I went for a dip in the sea the other day. That is, I did swim, but not for long enough to count as "going for a swim". Yes, it was cold.
I spent eight months of last year - March to October - living in a flat in Borth, a few miles up the coast from Aberystwyth. I'd split up with my husband in February and moved out to give him time and space to sort himself out, before moving back to the house (without him) in the autumn. So I got summer by the sea, sharing a flat with a friend, living next door to a chip shop and just across the road from the beach. There are worse places to go and re-evaluate your life.
I've always loved the sea and enjoyed swimming in it when the weather's warm enough. Of course, "Warm enough" is very much a matter of opinion. Before last year, I'd only ever swum in the summer, on the kind of days in which I could happily sit out in a tee shirt all day. But then a few years ago, I started hearing about the reputed benefits of cold water for mental health, and I got curious. Living so close to the sea, it was practical to have a five minute dip in the sea then go straight home for a warm shower and a cup of tea. I wouldn't even have to get changed on the beach.
Before venturing into icy waters, I spent a fair amount of time browsing the internet, as you do. Regarding the benefits, there are plenty of anecdotal reports, but I couldn't find much in the way of scientific research. Still, the anecdotes were compelling enough to make me want to try. There are risks as well, of course, and I'd recommend The Outdoor Swimming Society as a good source of information, neither evangelical about the benefits, nor alarmist about the risks. The main safety rule I stick to is never to swim on an outgoing tide. If I get into trouble and can't swim back to shore, I want the sea to wash me in not out.
I took my first dip in late March of last year: About five minutes in the sea before rushing back to the flat for a shower and a hot cup of tea. Getting into the water was as cold as you'd expect, but even in the short time I was in, I got past the initial shock and it stopped feeling unpleasant. I think this must be because I've swum in cold-ish water quite a lot over the years, so my body's fairly used to acclimatising.
What I hadn't expected was quite how much of a buzz I'd get afterwards. I was bouncing off the walls! It wasn't just the triumph of having survived, or the relief of being warm again, but a genuine positive glow. I'd read about this sort of thing, but didn't expect to experience it until I'd been in a few times, at least, and got used to the cold water. Again, I think this must have been because I was a moderately experienced sea-swimmer before I started.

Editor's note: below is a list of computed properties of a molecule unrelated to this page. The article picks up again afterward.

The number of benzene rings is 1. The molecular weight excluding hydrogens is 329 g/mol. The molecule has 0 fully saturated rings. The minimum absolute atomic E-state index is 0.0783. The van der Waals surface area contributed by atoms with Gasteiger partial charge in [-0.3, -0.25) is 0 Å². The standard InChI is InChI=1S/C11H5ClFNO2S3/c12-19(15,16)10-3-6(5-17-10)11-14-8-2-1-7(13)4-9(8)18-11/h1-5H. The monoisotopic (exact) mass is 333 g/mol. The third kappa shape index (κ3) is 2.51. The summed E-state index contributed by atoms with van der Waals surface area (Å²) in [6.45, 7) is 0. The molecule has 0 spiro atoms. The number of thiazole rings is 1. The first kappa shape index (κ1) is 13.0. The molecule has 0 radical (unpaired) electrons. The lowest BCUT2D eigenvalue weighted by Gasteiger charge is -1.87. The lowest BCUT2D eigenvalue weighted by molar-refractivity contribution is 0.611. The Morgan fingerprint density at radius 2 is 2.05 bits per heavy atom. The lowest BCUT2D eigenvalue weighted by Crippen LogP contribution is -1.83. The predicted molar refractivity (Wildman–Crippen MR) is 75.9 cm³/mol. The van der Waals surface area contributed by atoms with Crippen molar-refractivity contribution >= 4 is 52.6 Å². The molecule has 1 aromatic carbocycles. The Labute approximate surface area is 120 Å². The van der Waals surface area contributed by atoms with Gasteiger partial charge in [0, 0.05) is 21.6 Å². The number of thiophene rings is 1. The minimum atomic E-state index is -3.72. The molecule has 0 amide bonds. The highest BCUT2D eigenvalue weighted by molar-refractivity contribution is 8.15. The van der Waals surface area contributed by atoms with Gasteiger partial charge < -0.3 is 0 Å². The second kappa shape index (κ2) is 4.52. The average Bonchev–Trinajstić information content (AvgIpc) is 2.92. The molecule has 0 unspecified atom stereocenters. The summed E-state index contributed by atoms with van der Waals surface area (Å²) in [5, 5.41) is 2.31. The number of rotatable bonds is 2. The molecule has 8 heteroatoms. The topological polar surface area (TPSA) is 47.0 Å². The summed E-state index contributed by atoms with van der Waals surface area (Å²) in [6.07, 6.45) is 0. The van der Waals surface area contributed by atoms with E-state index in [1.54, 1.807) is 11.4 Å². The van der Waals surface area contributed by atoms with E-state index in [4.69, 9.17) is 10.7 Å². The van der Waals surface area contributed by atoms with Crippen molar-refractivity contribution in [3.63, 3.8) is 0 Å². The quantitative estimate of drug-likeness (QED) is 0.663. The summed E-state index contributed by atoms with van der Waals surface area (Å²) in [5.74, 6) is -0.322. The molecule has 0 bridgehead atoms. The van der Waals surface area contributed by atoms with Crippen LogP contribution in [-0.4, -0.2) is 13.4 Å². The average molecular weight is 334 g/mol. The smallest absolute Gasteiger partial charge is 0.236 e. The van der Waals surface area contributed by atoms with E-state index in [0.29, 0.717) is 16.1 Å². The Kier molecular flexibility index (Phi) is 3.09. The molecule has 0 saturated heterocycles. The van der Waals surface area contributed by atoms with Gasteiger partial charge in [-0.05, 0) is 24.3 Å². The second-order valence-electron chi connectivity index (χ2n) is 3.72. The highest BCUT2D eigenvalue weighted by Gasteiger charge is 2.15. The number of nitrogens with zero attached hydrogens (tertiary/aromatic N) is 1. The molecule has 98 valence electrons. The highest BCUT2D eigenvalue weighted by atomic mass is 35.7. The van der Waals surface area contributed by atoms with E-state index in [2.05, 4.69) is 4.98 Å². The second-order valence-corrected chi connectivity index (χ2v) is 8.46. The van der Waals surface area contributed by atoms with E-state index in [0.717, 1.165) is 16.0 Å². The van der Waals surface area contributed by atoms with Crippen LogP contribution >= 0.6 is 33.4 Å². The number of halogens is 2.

After that, of course I went in at every opportunity. There were quite a lot of reasons for not going in, particularly the weather. Rain wasn't so much of a problem as the wind - it's one thing to be cold in the water, but getting out into an icy blast is something else again. Don't ask me why, it's just different. Also, a strong wind makes the waves much more dangerous. I love playing in the waves, but there's a point at which they just knock me over and it's no fun any more.
After getting very cold, it does take a lot of energy to warm up again. For this reason, some people recommend cold-water swimming for weight loss. I'm not particularly interested in that, I just have to be aware that I'm going to be completely wiped out after a dip at this time of year.
As well as waves, other dangers include jellyfish, of which there are many on this coast. I'm pretty wary of swimming when there are lots, and I've got away without being stung. That said, the other day I completely ignored reports of Portuguese man o' war currently in the area. I got away with it.
I haven't swum as much this year, largely because a 15 mile drive makes it a lot less convenient, especially during lockdown, when we weren't supposed to travel more than five miles from home. After all these negative points, you might be wondering by now why I bother. The short answer is, it feels amazing. Quite apart from the psysiological reaction to the cold, there's the sheer beauty of being immersed in the vastness of the sea. Often, there's also a sunset, to top it off.